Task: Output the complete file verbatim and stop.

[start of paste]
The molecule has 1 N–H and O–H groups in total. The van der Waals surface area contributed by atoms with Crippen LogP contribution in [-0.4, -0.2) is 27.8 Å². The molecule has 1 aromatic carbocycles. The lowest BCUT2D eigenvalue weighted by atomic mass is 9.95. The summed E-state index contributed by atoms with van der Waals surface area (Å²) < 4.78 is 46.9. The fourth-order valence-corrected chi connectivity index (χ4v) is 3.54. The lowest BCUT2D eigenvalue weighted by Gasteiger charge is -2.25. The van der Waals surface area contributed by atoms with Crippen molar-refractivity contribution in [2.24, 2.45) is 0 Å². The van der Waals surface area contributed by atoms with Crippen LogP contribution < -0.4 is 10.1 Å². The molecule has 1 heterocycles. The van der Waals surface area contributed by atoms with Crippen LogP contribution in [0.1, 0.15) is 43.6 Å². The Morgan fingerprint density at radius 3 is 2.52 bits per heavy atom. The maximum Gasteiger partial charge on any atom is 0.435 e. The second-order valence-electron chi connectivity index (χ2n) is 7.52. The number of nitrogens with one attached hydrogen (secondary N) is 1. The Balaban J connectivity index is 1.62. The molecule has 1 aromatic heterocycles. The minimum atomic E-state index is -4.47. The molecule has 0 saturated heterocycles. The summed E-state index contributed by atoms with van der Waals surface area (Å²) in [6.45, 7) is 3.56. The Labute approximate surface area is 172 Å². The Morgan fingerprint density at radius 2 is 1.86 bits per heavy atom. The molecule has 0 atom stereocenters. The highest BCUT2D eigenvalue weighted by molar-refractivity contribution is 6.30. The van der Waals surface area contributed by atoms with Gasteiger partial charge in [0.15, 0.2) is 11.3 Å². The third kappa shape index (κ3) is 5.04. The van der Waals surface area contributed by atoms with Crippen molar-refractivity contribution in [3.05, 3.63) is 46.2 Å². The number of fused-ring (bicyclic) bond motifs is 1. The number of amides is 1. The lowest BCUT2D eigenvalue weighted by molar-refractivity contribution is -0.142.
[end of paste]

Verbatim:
The molecule has 1 N–H and O–H groups in total. The van der Waals surface area contributed by atoms with Crippen LogP contribution in [-0.4, -0.2) is 27.8 Å². The molecule has 1 aromatic carbocycles. The lowest BCUT2D eigenvalue weighted by atomic mass is 9.95. The summed E-state index contributed by atoms with van der Waals surface area (Å²) < 4.78 is 46.9. The fourth-order valence-corrected chi connectivity index (χ4v) is 3.54. The lowest BCUT2D eigenvalue weighted by Gasteiger charge is -2.25. The van der Waals surface area contributed by atoms with Crippen molar-refractivity contribution in [2.24, 2.45) is 0 Å². The van der Waals surface area contributed by atoms with Crippen LogP contribution < -0.4 is 10.1 Å². The molecule has 1 heterocycles. The van der Waals surface area contributed by atoms with Crippen LogP contribution in [0.1, 0.15) is 43.6 Å². The Morgan fingerprint density at radius 3 is 2.52 bits per heavy atom. The maximum Gasteiger partial charge on any atom is 0.435 e. The second-order valence-electron chi connectivity index (χ2n) is 7.52. The number of nitrogens with one attached hydrogen (secondary N) is 1. The Balaban J connectivity index is 1.62. The molecule has 1 aromatic heterocycles. The minimum atomic E-state index is -4.47. The molecule has 0 saturated heterocycles. The summed E-state index contributed by atoms with van der Waals surface area (Å²) in [6.45, 7) is 3.56. The Labute approximate surface area is 172 Å². The Morgan fingerprint density at radius 2 is 1.86 bits per heavy atom. The molecule has 0 atom stereocenters. The highest BCUT2D eigenvalue weighted by molar-refractivity contribution is 6.30. The van der Waals surface area contributed by atoms with Gasteiger partial charge in [0.15, 0.2) is 11.3 Å². The third kappa shape index (κ3) is 5.04. The van der Waals surface area contributed by atoms with Crippen molar-refractivity contribution in [3.05, 3.63) is 46.2 Å². The number of fused-ring (bicyclic) bond motifs is 1. The number of amides is 1. The lowest BCUT2D eigenvalue weighted by molar-refractivity contribution is -0.142.